So, That’s Why Police Never Confronted Maine Mass Shooter Robert Card

Androscoggin County Sheriff's Office via AP

Robert Card murdered 18 people on October 25 in Lewiston, Maine. He attacked a bowling alley and a restaurant during his senseless rampage. He vanished hours later but was later discovered having killed himself from a self-inflicted gunshot wound. Card had a history of severe mental illness, which led to a two-week stint at a mental health clinic last summer. He was hearing voices and threatened to attack a local National Guard base at nearby Saco. He was reportedly a 20-year Army veteran and a trained firearms instructor. New details shed more light on how this shooting was tragically preventable and why police were hesitant to confront Card despite all the red flags staring them in the face (via Associated Press): 

Police who declined to confront an Army reservist in the weeks before he killed 18 people in Maine’s deadliest mass shooting feared that doing so would “throw a stick of dynamite on a pool of gas,” according to video released Friday by law enforcement. 

The video, which was released to the Portland Press Herald and then sent to The Associated Press, documents a Sept. 16 call between Sagadahoc County Sheriff’s Sgt. Aaron Skolfield and Army Reserve Capt. Jeremy Reamer. Skolfield was following up with Reamer about the potential threat posed by Robert Card, 40, who carried out the Oct. 25 attacks at a bowling alley and a restaurant. He was found dead two days later of a self-inflicted gunshot wound. 

Military officials alerted police in September that Card had been hospitalized in July after exhibiting erratic behavior while training, that he still had access to weapons and that he had threatened to “shoot up” an Army reserve center in Saco, a city in southern Maine. The sheriff’s department responded by briefly staking out the Saco facility and going to Card’s home in Bowdoin for what Reamer described as a “welfare check.” 


Skolfield mentioned Maine’s yellow flag law, which can be used to remove guns from potentially dangerous people, after Reamer said Card had refused medical treatment after his hospitalization.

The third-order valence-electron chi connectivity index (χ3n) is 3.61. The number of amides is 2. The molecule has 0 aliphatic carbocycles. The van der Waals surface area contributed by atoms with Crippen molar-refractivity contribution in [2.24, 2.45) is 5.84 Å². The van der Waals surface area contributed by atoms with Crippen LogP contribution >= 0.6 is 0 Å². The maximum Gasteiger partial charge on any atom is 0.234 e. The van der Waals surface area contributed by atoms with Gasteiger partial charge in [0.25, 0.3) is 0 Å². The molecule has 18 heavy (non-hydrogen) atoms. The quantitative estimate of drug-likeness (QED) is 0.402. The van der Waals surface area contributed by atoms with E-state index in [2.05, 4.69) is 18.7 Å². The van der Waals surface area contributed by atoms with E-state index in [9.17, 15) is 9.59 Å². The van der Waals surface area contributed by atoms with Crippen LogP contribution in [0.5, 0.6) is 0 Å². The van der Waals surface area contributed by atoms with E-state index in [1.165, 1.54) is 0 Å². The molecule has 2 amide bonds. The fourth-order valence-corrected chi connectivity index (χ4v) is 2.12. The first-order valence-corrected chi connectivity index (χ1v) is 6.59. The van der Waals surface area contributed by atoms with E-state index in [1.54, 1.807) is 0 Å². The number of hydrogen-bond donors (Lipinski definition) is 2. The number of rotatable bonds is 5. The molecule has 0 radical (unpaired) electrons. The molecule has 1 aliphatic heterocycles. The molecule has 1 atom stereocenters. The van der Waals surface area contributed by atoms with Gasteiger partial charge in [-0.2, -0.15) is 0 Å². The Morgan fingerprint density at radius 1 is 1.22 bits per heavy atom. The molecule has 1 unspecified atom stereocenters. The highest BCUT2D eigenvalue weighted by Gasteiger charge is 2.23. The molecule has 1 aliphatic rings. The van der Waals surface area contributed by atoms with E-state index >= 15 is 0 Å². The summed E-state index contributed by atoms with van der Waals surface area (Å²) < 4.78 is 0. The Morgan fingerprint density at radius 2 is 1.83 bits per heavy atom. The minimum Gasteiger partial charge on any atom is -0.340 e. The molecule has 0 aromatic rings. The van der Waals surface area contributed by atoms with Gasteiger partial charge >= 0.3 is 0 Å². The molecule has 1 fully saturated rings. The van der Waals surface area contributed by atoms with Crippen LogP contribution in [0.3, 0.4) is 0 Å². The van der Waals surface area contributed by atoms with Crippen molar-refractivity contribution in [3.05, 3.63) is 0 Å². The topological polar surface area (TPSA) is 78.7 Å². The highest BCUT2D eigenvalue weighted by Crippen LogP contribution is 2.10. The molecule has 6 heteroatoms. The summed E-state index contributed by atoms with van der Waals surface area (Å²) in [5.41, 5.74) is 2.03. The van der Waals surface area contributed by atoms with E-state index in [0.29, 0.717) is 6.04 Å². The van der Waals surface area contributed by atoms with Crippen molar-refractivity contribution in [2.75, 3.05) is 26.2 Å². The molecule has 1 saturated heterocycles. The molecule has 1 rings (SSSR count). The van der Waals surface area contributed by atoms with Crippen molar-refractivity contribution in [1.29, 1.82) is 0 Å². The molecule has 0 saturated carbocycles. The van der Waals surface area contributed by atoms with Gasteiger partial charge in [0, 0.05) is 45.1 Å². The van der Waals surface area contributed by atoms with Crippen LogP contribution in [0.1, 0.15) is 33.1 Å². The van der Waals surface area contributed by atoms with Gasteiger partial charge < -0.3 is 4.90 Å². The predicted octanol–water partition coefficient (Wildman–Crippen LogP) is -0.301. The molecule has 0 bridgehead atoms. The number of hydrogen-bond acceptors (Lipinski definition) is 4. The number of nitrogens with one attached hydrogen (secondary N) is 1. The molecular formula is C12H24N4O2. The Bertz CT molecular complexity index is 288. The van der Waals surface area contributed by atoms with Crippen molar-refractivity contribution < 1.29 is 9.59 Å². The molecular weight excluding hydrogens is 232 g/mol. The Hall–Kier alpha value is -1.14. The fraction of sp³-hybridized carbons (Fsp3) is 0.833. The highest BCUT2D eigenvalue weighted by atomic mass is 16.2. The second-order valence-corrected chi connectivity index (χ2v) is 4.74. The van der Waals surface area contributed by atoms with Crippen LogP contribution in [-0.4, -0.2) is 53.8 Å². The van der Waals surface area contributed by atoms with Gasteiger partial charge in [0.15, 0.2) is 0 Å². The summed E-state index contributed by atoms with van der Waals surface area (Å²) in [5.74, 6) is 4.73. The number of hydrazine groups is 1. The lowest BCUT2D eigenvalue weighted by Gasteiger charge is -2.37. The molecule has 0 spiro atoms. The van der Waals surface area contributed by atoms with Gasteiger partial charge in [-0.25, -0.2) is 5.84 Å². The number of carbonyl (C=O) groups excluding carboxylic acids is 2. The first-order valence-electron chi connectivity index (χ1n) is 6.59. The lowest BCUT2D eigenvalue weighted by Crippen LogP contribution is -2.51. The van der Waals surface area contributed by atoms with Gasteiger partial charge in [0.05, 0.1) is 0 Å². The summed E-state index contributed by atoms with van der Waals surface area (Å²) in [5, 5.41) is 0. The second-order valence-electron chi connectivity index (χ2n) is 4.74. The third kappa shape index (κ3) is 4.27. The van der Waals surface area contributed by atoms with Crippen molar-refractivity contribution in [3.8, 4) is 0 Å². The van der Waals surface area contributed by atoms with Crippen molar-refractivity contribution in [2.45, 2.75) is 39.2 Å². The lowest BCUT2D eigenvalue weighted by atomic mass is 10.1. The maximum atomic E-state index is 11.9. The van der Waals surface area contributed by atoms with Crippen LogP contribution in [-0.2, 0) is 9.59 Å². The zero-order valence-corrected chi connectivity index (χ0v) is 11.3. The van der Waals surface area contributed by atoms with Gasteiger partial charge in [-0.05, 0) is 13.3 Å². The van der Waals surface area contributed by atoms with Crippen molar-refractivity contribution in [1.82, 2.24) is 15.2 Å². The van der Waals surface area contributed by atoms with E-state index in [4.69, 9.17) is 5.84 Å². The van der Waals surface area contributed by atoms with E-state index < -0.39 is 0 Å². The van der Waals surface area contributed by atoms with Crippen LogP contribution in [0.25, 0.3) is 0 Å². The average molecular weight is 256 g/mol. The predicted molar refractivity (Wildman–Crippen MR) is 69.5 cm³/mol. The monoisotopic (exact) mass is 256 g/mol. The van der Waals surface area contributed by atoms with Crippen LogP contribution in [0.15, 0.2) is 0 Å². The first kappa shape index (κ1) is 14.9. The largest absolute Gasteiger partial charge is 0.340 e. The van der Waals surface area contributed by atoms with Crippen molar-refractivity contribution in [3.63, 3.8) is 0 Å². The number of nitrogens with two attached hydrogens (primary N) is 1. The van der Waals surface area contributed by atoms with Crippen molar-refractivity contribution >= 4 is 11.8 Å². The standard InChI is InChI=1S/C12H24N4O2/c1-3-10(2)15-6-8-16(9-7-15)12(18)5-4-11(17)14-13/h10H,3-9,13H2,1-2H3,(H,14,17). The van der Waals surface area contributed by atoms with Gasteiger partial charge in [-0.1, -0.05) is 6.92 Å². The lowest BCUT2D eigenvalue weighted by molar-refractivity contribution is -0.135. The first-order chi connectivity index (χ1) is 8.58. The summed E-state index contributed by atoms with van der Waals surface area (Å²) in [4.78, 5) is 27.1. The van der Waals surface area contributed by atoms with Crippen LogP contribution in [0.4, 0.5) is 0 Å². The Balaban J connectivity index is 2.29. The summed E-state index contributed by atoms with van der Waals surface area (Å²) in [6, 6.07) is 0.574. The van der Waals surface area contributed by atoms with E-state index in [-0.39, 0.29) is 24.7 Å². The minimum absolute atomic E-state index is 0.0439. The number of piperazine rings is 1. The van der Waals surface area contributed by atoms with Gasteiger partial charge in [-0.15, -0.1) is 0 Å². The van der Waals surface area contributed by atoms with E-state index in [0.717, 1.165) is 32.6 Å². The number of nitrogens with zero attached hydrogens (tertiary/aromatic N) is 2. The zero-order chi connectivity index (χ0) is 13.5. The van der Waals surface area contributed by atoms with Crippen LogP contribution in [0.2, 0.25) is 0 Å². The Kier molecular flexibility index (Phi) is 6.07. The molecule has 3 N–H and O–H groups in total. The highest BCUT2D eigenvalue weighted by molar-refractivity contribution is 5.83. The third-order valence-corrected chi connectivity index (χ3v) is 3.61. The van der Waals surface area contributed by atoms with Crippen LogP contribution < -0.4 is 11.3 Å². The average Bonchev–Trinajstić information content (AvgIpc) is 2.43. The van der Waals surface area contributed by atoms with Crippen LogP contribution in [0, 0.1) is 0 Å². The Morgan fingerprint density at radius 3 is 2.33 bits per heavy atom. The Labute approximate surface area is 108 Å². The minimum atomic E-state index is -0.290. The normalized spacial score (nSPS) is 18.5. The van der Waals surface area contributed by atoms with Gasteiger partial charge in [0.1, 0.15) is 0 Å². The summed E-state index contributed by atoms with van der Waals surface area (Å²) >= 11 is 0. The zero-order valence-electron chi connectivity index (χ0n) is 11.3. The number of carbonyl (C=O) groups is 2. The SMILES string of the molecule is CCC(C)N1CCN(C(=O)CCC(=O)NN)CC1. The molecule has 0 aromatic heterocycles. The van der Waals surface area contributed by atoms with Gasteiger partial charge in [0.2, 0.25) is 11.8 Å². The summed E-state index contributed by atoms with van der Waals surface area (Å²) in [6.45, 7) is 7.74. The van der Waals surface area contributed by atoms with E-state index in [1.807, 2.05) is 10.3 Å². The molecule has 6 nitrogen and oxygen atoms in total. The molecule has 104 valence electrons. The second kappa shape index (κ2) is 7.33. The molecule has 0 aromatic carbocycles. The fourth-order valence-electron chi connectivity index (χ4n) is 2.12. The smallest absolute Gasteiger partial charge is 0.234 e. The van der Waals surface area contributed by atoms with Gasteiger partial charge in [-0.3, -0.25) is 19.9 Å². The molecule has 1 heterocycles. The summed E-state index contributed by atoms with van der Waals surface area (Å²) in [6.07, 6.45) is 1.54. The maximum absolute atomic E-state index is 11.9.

“So that, obviously, is a hurdle we have to deal with. But at the same time, we don’t want to throw a stick of dynamite on a pool of gas, either — make things worse,” he said. 

Reamer expressed similar concerns. “I’m a cop myself,” he said. “Obviously, I don’t want you guys to get hurt or do anything that would put you guys in a compromising position.” 

So, police were, for lack of a better term, afraid to confront Card. In July, the Army deemed him unfit to own firearms: 

Three months before the deadly shooting rampage in Lewiston, Maine, leaders of the gunman’s Army Reserve unit said he was “behaving erratically,” and the Army decided he shouldn’t have a weapon, handle ammunition or “participate in live fire activity,” according to an Army spokesperson. 


After he underwent a medical evaluation over his behavior while training at the U.S. Military Academy in New York in July, the Army determined he was “non-deployable due to concerns over his well-being,” Lt. Col. Ruth Castro, an Army spokesperson, said in a statement to CBS News. His company commander was notified of the restrictions, according to Castro. 

In September, his unit asked the Sagadahoc County Sheriff’s Office in southern Maine to perform a “health and welfare check” on the reservist, Castro said earlier Monday. 

The request was made “out of an abundance of caution after the unit became concerned for his safety,” Castro said. She didn’t provide additional details, citing an ongoing Army investigation. 

And this is why the story got snuffed out of the news cycle: there were laws already on the books that could’ve stopped this shooting. It’s all about how they’re enforced.


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